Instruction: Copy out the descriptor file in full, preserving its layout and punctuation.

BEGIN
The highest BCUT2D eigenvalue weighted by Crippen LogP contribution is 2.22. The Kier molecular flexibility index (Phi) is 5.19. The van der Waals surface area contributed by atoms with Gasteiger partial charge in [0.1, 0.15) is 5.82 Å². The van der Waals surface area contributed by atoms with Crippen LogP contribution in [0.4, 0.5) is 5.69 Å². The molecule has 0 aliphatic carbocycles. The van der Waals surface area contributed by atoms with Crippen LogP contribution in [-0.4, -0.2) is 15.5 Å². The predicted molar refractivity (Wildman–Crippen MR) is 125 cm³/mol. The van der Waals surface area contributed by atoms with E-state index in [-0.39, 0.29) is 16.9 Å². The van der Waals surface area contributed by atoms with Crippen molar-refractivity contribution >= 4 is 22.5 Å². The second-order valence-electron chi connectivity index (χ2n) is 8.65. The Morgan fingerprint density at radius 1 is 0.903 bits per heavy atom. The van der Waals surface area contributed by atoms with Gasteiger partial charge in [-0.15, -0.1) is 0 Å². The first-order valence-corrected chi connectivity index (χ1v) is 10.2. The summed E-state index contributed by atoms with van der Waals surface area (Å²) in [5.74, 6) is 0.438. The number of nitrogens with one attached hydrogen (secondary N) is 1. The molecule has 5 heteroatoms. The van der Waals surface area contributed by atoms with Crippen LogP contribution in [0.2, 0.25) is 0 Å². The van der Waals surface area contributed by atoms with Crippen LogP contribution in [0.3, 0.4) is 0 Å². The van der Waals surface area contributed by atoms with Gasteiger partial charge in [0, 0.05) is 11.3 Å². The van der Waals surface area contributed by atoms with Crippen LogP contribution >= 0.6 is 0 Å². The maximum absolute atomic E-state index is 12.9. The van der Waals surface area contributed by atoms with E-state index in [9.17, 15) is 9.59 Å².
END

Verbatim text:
The highest BCUT2D eigenvalue weighted by Crippen LogP contribution is 2.22. The Kier molecular flexibility index (Phi) is 5.19. The van der Waals surface area contributed by atoms with Gasteiger partial charge in [0.1, 0.15) is 5.82 Å². The van der Waals surface area contributed by atoms with Crippen LogP contribution in [0.4, 0.5) is 5.69 Å². The molecule has 0 aliphatic carbocycles. The van der Waals surface area contributed by atoms with Crippen LogP contribution in [-0.4, -0.2) is 15.5 Å². The predicted molar refractivity (Wildman–Crippen MR) is 125 cm³/mol. The van der Waals surface area contributed by atoms with E-state index in [-0.39, 0.29) is 16.9 Å². The van der Waals surface area contributed by atoms with Crippen molar-refractivity contribution >= 4 is 22.5 Å². The second-order valence-electron chi connectivity index (χ2n) is 8.65. The Morgan fingerprint density at radius 1 is 0.903 bits per heavy atom. The van der Waals surface area contributed by atoms with Gasteiger partial charge in [-0.15, -0.1) is 0 Å². The first-order valence-corrected chi connectivity index (χ1v) is 10.2. The summed E-state index contributed by atoms with van der Waals surface area (Å²) in [5.74, 6) is 0.438. The number of nitrogens with one attached hydrogen (secondary N) is 1. The molecule has 5 heteroatoms. The van der Waals surface area contributed by atoms with Crippen LogP contribution in [0.2, 0.25) is 0 Å². The van der Waals surface area contributed by atoms with Crippen LogP contribution in [0.3, 0.4) is 0 Å². The van der Waals surface area contributed by atoms with Gasteiger partial charge in [0, 0.05) is 11.3 Å². The van der Waals surface area contributed by atoms with Crippen LogP contribution >= 0.6 is 0 Å². The maximum absolute atomic E-state index is 12.9. The van der Waals surface area contributed by atoms with E-state index in [9.17, 15) is 9.59 Å².